Genevieve Quilty

CEO, Optometry Australia
“2016 will see a continuation of collaboration, across the profession, facilitated through Optometry Australia in relation to the cuts to patient rebates through Medicare. In October 2015, we presented 18,000 patient signatures calling on the government to reverse the Medicare cuts. With the Medicare review fully underway in 2016, Optometry Australia, along with the profession, will unite to demonstrate how cost effective a sustainable investment in Medicare is, both for preventative patient eye health outcomes and for the sustainability of the government’s health budget. With 80 per cent of eye health conditions either preventable or treatable if detected early, a sustained and fair increase in Medicare funding makes sense.”

Jess Chi

National President, Cornea and Contact Lens Society
“My prediction for 2016 is that more optometrists will differentiate themselves in an increasingly competitive market by embracing sub-specialties such as contact lenses, dry eye and paediatrics and by investing in new technology. I predict more optometrists will embrace myopia control, whether it be via contact lenses or other means, in an attempt to arrest this growing world-wide epidemic. At the beginning of 2015, the Medicare fee cap was lifted, and we witnessed many optometrists embracing the change by charging for their services rather than choosing to bulk bill. I predict that this trend will continue in 2016 with optometrists choosing to be remunerated more appropriately for their skills and expertise.”

Veronica Kypros

Executive Officer, Australian College of Behavioural Optometrists
2016 is the year that ACBO’s Practical Vision Therapy program will go global. With the first international licence agreement signed off, the program will run in the USA next year for the first time, and discussions are pending with other potential international partners. It will also be the year that strategic relationships come into their own as we explore exciting initiatives and opportunities for collaboration with other organisations, particularly in the realm of education. ACBO’s education events are selling out on a regular basis, and development of online education will remain a priority in 2016.

Michael Jacobs

Business Consultant
“My prediction for 2016 is for reasonable stability in the retail optometry market in the face of likely instability and uncertainty in the national and global economies. Retail confidence has been improving but is fragile and a likely downturn in the Australian economy in 2016 will damage confidence. That said, the strong health component of optometry buffers it from major variations.The wholesale optometry supply industry may not be so fortunate. The continued slide in the Australian to US dollar exchange rate combined with the ease of sourcing product directly from China will not do any favours for local suppliers. Technology and regulatory risks are relatively minor for the 2016 period. In summary, a mixed bag; neither positive nor negative.”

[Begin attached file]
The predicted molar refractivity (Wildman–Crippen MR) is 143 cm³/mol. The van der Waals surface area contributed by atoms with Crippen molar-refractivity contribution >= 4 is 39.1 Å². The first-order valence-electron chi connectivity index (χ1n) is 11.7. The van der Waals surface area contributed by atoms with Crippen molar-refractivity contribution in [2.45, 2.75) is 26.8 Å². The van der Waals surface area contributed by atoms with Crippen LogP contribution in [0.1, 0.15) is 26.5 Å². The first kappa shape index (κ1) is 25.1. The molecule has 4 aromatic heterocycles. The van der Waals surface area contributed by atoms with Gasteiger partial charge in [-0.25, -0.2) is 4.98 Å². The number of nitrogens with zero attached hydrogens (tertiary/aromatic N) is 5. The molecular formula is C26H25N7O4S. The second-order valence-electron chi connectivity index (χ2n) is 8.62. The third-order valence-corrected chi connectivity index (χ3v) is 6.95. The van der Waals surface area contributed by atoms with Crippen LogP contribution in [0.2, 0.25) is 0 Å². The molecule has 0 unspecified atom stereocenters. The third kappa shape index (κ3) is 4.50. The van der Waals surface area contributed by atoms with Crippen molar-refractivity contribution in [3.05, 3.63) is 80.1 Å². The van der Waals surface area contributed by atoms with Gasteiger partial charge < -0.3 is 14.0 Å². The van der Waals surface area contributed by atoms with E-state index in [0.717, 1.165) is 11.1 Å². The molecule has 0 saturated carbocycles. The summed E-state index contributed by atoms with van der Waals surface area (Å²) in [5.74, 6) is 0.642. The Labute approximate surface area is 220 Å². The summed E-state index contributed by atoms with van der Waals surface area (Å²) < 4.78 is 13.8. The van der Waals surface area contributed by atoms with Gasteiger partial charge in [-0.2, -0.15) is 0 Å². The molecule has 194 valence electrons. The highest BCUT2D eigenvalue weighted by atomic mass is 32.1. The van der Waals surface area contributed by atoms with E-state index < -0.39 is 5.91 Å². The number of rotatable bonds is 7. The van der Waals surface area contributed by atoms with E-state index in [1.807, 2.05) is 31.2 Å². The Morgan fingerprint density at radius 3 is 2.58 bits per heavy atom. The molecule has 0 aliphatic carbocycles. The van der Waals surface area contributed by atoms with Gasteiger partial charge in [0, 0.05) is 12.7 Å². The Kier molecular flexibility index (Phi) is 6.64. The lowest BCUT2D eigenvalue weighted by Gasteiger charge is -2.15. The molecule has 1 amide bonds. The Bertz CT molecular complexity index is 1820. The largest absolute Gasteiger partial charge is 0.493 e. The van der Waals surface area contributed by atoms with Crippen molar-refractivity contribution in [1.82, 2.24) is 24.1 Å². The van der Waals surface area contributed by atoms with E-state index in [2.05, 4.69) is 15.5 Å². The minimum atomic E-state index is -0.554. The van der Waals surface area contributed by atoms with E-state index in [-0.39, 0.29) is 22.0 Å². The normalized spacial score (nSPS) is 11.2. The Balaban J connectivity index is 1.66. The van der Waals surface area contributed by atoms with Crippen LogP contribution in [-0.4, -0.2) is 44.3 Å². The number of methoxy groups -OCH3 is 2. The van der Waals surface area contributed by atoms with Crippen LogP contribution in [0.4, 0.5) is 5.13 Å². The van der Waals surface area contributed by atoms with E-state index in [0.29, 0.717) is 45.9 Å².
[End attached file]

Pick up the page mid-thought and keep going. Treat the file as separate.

Mark Overton

Ideology Consulting
“My prediction for 2016 is that the battle for market share and patients will continue and intensify as the franchises expand and independents defend their territories. The struggle as always is a local one and those practices, of whatever genre, that are not working hard to maintain patient relationships and actively meet needs and wants will find life hard. The national picture is important but any practice only has to be the best locally to be successful. The economy will play a large part in 2016, as it did last year, with a Federal election also looming, the older consumers are likely to be conservative. If you have been working on your practice for the last couple of years… well done! If you haven’t, flex the Extractus Digitorum muscle or prepare for a rocky 12 months.”

Jim Papas

Eye Clarity
“With a lowered outlook in Australia’s terms of trade due to lower commodities and Chinese demand, coupled with reduced family income growth, we will see steady or subdued household and consumer spending. This means that competitive pressures in the industry remain and consumers will be discerning on how they spend their money. For the profession it means competition will become greater, chasing growth and market share. This, in turn, will lead to more fragmentation. There is a real opportunity to provide greater integration of eyecare services between optometry and ophthalmology, which will benefit the Australian population in early detection, management and efficiency in services. This will free up time for ophthalmologists to do more surgery and procedures and to cope with the increased demands of an aging population. The two professions sitting together and mapping out a united road map would ensure better patient outcomes, which could be delivered as opposed to being forced into political imperatives of political parties.”